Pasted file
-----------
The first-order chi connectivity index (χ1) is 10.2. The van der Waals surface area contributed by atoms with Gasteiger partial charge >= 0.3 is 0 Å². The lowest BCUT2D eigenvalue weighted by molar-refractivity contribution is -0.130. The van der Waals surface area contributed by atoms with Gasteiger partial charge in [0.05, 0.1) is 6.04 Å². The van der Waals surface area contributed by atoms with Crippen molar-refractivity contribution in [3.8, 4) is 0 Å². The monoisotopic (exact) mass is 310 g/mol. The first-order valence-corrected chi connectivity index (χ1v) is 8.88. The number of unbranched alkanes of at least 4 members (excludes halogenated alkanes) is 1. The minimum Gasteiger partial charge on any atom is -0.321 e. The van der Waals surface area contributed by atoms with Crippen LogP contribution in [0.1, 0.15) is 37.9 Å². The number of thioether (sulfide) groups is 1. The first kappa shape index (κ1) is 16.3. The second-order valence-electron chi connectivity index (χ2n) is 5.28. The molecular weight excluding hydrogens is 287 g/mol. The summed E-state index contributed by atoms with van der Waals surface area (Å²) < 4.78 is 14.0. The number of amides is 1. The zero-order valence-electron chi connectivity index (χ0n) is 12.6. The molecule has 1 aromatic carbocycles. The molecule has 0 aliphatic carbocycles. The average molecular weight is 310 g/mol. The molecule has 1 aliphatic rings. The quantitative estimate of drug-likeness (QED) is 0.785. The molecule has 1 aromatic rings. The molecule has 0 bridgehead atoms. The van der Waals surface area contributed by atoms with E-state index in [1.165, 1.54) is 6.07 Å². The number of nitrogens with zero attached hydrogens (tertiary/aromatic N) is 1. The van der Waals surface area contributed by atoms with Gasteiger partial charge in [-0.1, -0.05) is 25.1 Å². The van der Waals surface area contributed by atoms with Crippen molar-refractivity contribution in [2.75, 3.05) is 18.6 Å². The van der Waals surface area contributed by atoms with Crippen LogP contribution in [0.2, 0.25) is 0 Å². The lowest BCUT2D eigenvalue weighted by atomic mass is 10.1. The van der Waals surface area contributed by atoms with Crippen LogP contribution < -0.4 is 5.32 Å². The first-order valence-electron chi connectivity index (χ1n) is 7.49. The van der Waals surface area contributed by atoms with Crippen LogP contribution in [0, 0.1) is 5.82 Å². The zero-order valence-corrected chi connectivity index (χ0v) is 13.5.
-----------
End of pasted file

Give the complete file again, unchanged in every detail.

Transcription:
The first-order chi connectivity index (χ1) is 10.2. The van der Waals surface area contributed by atoms with Gasteiger partial charge >= 0.3 is 0 Å². The lowest BCUT2D eigenvalue weighted by molar-refractivity contribution is -0.130. The van der Waals surface area contributed by atoms with Gasteiger partial charge in [0.05, 0.1) is 6.04 Å². The van der Waals surface area contributed by atoms with Crippen molar-refractivity contribution in [3.8, 4) is 0 Å². The monoisotopic (exact) mass is 310 g/mol. The first-order valence-corrected chi connectivity index (χ1v) is 8.88. The number of unbranched alkanes of at least 4 members (excludes halogenated alkanes) is 1. The minimum Gasteiger partial charge on any atom is -0.321 e. The van der Waals surface area contributed by atoms with Crippen LogP contribution in [0.1, 0.15) is 37.9 Å². The number of thioether (sulfide) groups is 1. The first kappa shape index (κ1) is 16.3. The second-order valence-electron chi connectivity index (χ2n) is 5.28. The molecular weight excluding hydrogens is 287 g/mol. The summed E-state index contributed by atoms with van der Waals surface area (Å²) < 4.78 is 14.0. The number of amides is 1. The zero-order valence-electron chi connectivity index (χ0n) is 12.6. The molecule has 1 aromatic carbocycles. The molecule has 0 aliphatic carbocycles. The average molecular weight is 310 g/mol. The molecule has 1 aliphatic rings. The quantitative estimate of drug-likeness (QED) is 0.785. The molecule has 1 aromatic rings. The molecule has 0 bridgehead atoms. The van der Waals surface area contributed by atoms with E-state index in [1.165, 1.54) is 6.07 Å². The number of nitrogens with zero attached hydrogens (tertiary/aromatic N) is 1. The van der Waals surface area contributed by atoms with Gasteiger partial charge in [-0.1, -0.05) is 25.1 Å². The van der Waals surface area contributed by atoms with Crippen molar-refractivity contribution in [2.75, 3.05) is 18.6 Å². The van der Waals surface area contributed by atoms with Crippen LogP contribution in [0.2, 0.25) is 0 Å². The lowest BCUT2D eigenvalue weighted by atomic mass is 10.1. The van der Waals surface area contributed by atoms with Crippen LogP contribution < -0.4 is 5.32 Å². The first-order valence-electron chi connectivity index (χ1n) is 7.49. The van der Waals surface area contributed by atoms with Crippen LogP contribution in [0, 0.1) is 5.82 Å². The zero-order valence-corrected chi connectivity index (χ0v) is 13.5.